- Payment Guarantee: This is when a government agrees to fulfill the obligations of a purchaser (typically a state-owned-enterprise) of the infrastructure good in the case of non-performance by the purchaser. The most common example of this is when a government guarantees the fixed payment of an off-take agreement (e.g. Power Purchase Agreement (PPA), Water Purchase Agreement (WPA)) between a private entity and a state-owned enterprise.
- Debt Guarantee: This is when a government secures the borrowings of a private entity. That is, a government guarantees repayment to creditors in the case of a default by a private entity.
- Revenue Guarantee: This is when a government sets a minimum income for the private operator; typically this income is from user fee payments by end-use customers. This form of guarantee is most common in roads with minimum traffic or revenue set by a government.
- Exchange Rate Guarantee: This is when a government protects a private entity from fluctuations in the value of the local currency. For example, the government will agree to reimburse the private entity for losses on debt services if the value of the local currency dips by, say, 20 percent or greater.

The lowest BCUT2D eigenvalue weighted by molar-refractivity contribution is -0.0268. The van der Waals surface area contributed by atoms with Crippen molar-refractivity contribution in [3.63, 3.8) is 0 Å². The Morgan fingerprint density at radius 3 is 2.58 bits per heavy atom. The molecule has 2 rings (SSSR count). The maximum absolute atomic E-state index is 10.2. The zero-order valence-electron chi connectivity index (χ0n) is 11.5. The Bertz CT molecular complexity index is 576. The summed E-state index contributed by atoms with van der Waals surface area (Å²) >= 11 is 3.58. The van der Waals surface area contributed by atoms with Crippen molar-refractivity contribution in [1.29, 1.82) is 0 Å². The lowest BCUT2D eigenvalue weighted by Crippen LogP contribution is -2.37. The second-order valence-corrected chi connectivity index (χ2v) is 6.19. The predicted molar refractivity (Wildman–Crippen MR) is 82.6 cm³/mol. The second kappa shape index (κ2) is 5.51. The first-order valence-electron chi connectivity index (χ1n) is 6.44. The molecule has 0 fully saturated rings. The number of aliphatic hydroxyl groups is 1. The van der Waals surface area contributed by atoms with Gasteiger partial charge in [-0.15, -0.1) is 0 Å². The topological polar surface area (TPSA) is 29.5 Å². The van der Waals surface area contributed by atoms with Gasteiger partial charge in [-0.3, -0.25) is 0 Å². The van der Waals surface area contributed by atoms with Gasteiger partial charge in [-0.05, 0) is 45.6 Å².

- Construction Cost Guarantee: This is when a government protects a private entity from potential cost overruns in the construction phase of a project.
- Interest Rate Guarantee: This is when a government protects a private entity from fluctuations in interest rates. Basically, this is the same concept as an exchange rate guarantee with respect to local interest rates.
- Tariff rate guarantee: This is when the government guarantees a minimum tariff level for the project.
- Tax deduction/Government credit: This is when the government provides a tax incentive or government credit to encourage infrastructure in a specific sector (often in renewables). Note: This is only considered government support if it is specific to the project or type of project. General corporate tax incentives, for example, are not considered government support.